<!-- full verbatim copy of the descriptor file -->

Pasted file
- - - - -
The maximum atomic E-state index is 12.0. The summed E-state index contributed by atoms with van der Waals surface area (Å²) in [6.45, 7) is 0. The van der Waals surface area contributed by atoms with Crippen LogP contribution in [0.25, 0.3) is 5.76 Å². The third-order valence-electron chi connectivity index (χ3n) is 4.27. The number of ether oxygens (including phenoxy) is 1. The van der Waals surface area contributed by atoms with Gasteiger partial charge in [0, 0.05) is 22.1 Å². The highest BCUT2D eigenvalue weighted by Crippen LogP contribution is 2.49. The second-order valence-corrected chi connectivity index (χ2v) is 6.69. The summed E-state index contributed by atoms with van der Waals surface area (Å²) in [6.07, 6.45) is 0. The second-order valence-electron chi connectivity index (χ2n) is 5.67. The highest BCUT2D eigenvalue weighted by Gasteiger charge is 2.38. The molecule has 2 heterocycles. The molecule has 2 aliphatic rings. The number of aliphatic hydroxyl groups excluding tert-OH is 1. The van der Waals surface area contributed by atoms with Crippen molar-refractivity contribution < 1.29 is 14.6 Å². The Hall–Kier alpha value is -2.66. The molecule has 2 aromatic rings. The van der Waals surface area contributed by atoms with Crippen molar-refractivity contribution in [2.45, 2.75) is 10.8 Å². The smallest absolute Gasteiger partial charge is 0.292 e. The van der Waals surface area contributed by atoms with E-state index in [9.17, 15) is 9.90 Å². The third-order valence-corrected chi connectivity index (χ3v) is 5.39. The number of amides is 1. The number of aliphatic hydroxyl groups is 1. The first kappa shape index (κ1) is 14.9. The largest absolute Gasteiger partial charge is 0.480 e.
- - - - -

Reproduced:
The maximum atomic E-state index is 12.0. The summed E-state index contributed by atoms with van der Waals surface area (Å²) in [6.45, 7) is 0. The van der Waals surface area contributed by atoms with Crippen LogP contribution in [0.25, 0.3) is 5.76 Å². The third-order valence-electron chi connectivity index (χ3n) is 4.27. The number of ether oxygens (including phenoxy) is 1. The van der Waals surface area contributed by atoms with Gasteiger partial charge in [0, 0.05) is 22.1 Å². The highest BCUT2D eigenvalue weighted by Crippen LogP contribution is 2.49. The second-order valence-corrected chi connectivity index (χ2v) is 6.69. The summed E-state index contributed by atoms with van der Waals surface area (Å²) in [6.07, 6.45) is 0. The second-order valence-electron chi connectivity index (χ2n) is 5.67. The highest BCUT2D eigenvalue weighted by Gasteiger charge is 2.38. The molecule has 2 heterocycles. The molecule has 2 aliphatic rings. The number of aliphatic hydroxyl groups excluding tert-OH is 1. The van der Waals surface area contributed by atoms with Crippen molar-refractivity contribution < 1.29 is 14.6 Å². The Hall–Kier alpha value is -2.66. The molecule has 2 aromatic rings. The van der Waals surface area contributed by atoms with Crippen molar-refractivity contribution in [2.45, 2.75) is 10.8 Å². The smallest absolute Gasteiger partial charge is 0.292 e. The van der Waals surface area contributed by atoms with E-state index in [9.17, 15) is 9.90 Å². The third-order valence-corrected chi connectivity index (χ3v) is 5.39. The number of amides is 1. The number of aliphatic hydroxyl groups is 1. The first kappa shape index (κ1) is 14.9. The largest absolute Gasteiger partial charge is 0.480 e.